“Unlivable: How Texas fails farmworkers”

Austin American-Statesman  
March 17, 2016 

Texas has tens of thousands of transitory migrant farmworkers who help power an $8 billion a year industry. By state law, those migratory farmworkers, the majority of whom are U.S. citizens traveling from South Texas to points north, must be housed in facilities that meet basic health and safety standards. Yet no one had ever checked whether the Texas Department of Housing and Community Affairs was doing its job of inspecting known housing facilities and perhaps uncovering illegally operating housing.

Over a four-month investigation, American-Statesman reporter Jeremy Schwartz and photojournalist Rodolfo Gonzalez interviewed Spanish-speaking agricultural crews in the fields and knocked on doors at rural mobile home parks and motels, providing our readers with a picture of the substandard housing conditions that state officials often don’t bother to investigate.

They traveled to West Texas and the Texas-Mexico border to speak with migrant farmworkers, labor contractors, housing administrators and local officials, as well as farmworker attorneys, advocates, housing experts and officials at the local, state and federal level.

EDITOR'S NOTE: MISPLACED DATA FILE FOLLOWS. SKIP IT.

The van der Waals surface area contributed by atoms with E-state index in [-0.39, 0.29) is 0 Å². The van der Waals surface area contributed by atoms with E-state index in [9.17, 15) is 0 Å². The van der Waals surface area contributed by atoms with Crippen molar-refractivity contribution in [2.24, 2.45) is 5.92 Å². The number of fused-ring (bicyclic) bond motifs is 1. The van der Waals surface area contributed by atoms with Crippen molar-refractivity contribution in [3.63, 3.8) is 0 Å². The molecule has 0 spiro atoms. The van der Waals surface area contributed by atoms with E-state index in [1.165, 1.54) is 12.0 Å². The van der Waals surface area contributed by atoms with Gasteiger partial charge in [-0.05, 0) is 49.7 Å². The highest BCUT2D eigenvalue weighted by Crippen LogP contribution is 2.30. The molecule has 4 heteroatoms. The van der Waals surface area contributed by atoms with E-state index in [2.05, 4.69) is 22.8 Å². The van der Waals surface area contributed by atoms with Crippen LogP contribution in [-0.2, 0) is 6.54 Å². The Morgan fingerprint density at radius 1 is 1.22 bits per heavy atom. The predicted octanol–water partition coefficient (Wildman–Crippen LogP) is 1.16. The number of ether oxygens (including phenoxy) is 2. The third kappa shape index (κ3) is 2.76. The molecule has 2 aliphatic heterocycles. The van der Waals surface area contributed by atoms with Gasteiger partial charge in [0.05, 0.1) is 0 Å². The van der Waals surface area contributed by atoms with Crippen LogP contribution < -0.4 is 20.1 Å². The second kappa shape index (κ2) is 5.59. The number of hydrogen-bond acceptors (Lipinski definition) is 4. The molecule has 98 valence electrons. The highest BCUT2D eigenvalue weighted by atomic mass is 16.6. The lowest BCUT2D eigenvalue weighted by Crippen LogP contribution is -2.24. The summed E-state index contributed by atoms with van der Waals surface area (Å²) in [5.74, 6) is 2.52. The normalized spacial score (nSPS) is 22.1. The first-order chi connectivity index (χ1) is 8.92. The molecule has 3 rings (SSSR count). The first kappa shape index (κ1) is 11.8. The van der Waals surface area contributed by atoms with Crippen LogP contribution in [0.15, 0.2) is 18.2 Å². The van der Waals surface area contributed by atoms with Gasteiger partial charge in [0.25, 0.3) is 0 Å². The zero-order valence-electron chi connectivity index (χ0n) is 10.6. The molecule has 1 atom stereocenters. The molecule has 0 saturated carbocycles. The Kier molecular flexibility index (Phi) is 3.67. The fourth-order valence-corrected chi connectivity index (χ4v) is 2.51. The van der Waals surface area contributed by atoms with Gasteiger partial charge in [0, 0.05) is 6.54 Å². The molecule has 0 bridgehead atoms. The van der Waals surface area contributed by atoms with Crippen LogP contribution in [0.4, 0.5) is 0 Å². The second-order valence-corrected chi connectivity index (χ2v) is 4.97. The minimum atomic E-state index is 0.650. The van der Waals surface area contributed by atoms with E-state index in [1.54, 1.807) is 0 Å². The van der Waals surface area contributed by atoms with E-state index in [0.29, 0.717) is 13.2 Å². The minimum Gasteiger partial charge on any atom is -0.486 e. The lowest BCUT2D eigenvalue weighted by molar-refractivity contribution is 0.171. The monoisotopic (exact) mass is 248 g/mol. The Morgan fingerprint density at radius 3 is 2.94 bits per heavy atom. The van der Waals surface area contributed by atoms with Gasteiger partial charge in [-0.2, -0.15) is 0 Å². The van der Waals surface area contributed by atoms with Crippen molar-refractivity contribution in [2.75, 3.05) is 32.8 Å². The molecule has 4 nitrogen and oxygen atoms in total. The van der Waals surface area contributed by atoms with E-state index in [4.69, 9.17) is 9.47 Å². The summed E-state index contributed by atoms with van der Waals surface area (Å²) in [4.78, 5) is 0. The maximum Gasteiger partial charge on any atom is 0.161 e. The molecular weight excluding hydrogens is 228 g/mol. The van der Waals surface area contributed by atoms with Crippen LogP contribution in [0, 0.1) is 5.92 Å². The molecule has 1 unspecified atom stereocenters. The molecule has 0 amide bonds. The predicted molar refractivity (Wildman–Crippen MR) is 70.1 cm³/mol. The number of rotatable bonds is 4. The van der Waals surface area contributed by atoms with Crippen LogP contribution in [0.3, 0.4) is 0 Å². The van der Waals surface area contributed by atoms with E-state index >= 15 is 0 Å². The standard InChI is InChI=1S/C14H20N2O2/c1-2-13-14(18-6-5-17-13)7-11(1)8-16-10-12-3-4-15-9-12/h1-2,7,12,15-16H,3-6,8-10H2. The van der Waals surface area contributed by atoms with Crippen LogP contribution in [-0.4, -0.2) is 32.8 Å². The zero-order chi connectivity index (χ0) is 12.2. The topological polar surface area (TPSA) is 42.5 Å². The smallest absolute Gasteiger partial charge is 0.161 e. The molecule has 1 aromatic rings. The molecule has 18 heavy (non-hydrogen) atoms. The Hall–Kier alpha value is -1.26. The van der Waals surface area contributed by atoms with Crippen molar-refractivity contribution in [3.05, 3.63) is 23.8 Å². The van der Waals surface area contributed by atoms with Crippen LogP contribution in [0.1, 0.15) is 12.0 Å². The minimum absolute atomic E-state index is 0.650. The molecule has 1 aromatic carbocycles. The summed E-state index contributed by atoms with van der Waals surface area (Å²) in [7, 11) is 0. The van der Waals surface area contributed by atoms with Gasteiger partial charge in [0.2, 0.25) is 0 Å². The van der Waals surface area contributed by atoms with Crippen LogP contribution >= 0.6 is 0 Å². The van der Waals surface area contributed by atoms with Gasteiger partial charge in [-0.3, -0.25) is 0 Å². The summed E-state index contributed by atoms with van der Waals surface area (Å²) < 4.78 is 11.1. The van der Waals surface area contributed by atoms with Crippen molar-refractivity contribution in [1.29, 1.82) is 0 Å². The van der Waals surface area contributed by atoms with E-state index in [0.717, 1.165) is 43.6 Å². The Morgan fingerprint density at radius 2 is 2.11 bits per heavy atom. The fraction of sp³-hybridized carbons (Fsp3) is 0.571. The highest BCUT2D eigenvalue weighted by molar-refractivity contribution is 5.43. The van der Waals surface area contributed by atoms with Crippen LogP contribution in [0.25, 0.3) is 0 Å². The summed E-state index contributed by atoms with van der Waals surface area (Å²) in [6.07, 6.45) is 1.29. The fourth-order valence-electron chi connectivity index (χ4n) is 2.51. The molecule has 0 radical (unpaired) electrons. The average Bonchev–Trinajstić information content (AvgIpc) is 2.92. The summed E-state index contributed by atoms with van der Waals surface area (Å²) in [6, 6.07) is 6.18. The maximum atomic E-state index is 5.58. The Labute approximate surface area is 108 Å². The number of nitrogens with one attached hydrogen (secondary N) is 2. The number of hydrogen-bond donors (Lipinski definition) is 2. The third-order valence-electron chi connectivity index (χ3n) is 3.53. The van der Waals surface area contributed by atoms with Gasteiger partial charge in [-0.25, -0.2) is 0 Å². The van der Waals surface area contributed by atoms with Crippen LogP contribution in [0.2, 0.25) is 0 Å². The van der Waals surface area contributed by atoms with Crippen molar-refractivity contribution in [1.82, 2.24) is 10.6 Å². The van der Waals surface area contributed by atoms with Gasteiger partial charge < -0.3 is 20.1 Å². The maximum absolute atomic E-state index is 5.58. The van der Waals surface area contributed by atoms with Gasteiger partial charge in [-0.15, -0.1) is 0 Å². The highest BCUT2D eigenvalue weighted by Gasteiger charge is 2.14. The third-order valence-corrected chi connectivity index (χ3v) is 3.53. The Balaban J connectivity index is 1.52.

The investigation found a broken system and regulators who have failed to levy a single enforcement action against operators even after multiple failed inspections.

The investigation revealed that inspectors also fail to uncover the vast majority of farmworker housing facilities, as they are tasked to do, leaving thousands of workers at the mercy of unscrupulous labor contractors and growers. At one migrant housing facility, a worker was sleeping on a door that had been placed atop a tractor tire. Despite the conditions at the Van Horn chile ranch, no fines were issued.

The investigation had immediate impact. As a result of findings presented to state housing officials, the department made a policy change even before the story ran: Inspectors would stop issuing licenses based merely on promises to fix issues in the future.

Less than a week after publication, two state senators pledged to file bills at the state Legislature to strengthen and better fund the state’s inspection program. Also as a direct result of the investigation, a working group of housing officials, attorneys, farmworker advocates and legislative staffers formed to seek solutions to the state’s farmworker housing crisis.

LINK to content online
LINK to interview with Jeremy Schwartz

Submitted by John Bridges.

Headliners Foundation